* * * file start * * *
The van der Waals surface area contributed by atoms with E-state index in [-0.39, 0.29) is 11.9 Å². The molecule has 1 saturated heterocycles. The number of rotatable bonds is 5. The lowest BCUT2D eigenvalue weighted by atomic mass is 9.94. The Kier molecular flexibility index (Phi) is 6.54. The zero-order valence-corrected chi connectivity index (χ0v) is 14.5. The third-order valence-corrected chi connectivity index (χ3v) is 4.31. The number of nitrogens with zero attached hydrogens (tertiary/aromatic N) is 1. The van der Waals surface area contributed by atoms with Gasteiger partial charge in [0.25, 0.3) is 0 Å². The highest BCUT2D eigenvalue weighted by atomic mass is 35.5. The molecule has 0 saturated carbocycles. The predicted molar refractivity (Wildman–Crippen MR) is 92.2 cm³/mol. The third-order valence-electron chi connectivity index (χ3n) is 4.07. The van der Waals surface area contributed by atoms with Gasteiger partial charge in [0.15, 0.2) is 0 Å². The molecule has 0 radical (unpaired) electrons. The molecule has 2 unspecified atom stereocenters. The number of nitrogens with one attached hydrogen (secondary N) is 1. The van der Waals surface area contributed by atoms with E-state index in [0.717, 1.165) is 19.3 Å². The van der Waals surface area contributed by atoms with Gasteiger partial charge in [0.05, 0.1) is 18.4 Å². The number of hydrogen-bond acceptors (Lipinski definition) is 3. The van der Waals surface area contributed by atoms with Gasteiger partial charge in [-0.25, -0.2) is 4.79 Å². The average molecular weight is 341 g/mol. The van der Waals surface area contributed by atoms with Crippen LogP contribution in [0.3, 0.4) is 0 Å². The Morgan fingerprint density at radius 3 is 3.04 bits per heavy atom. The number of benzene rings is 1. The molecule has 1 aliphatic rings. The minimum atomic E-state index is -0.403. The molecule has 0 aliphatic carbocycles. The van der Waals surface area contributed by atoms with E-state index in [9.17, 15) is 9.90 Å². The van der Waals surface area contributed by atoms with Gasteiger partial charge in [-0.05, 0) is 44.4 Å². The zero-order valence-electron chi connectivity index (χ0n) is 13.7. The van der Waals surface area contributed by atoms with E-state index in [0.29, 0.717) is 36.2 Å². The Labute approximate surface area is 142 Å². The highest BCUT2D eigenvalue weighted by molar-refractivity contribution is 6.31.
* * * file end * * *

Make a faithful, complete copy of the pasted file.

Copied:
The van der Waals surface area contributed by atoms with E-state index in [-0.39, 0.29) is 11.9 Å². The molecule has 1 saturated heterocycles. The number of rotatable bonds is 5. The lowest BCUT2D eigenvalue weighted by atomic mass is 9.94. The Kier molecular flexibility index (Phi) is 6.54. The zero-order valence-corrected chi connectivity index (χ0v) is 14.5. The third-order valence-corrected chi connectivity index (χ3v) is 4.31. The number of nitrogens with zero attached hydrogens (tertiary/aromatic N) is 1. The van der Waals surface area contributed by atoms with Gasteiger partial charge in [0.25, 0.3) is 0 Å². The highest BCUT2D eigenvalue weighted by atomic mass is 35.5. The molecule has 0 saturated carbocycles. The predicted molar refractivity (Wildman–Crippen MR) is 92.2 cm³/mol. The third-order valence-electron chi connectivity index (χ3n) is 4.07. The van der Waals surface area contributed by atoms with Gasteiger partial charge in [0.15, 0.2) is 0 Å². The molecule has 0 radical (unpaired) electrons. The molecule has 2 unspecified atom stereocenters. The number of nitrogens with one attached hydrogen (secondary N) is 1. The van der Waals surface area contributed by atoms with E-state index in [0.717, 1.165) is 19.3 Å². The van der Waals surface area contributed by atoms with Gasteiger partial charge in [0.05, 0.1) is 18.4 Å². The number of hydrogen-bond acceptors (Lipinski definition) is 3. The van der Waals surface area contributed by atoms with Gasteiger partial charge in [-0.25, -0.2) is 4.79 Å². The average molecular weight is 341 g/mol. The van der Waals surface area contributed by atoms with Crippen LogP contribution in [0.3, 0.4) is 0 Å². The Morgan fingerprint density at radius 3 is 3.04 bits per heavy atom. The number of benzene rings is 1. The molecule has 1 aliphatic rings. The minimum atomic E-state index is -0.403. The molecule has 0 aliphatic carbocycles. The van der Waals surface area contributed by atoms with E-state index in [9.17, 15) is 9.90 Å². The van der Waals surface area contributed by atoms with Gasteiger partial charge in [-0.05, 0) is 44.4 Å². The zero-order valence-electron chi connectivity index (χ0n) is 13.7. The van der Waals surface area contributed by atoms with E-state index in [0.29, 0.717) is 36.2 Å². The Labute approximate surface area is 142 Å². The highest BCUT2D eigenvalue weighted by molar-refractivity contribution is 6.31.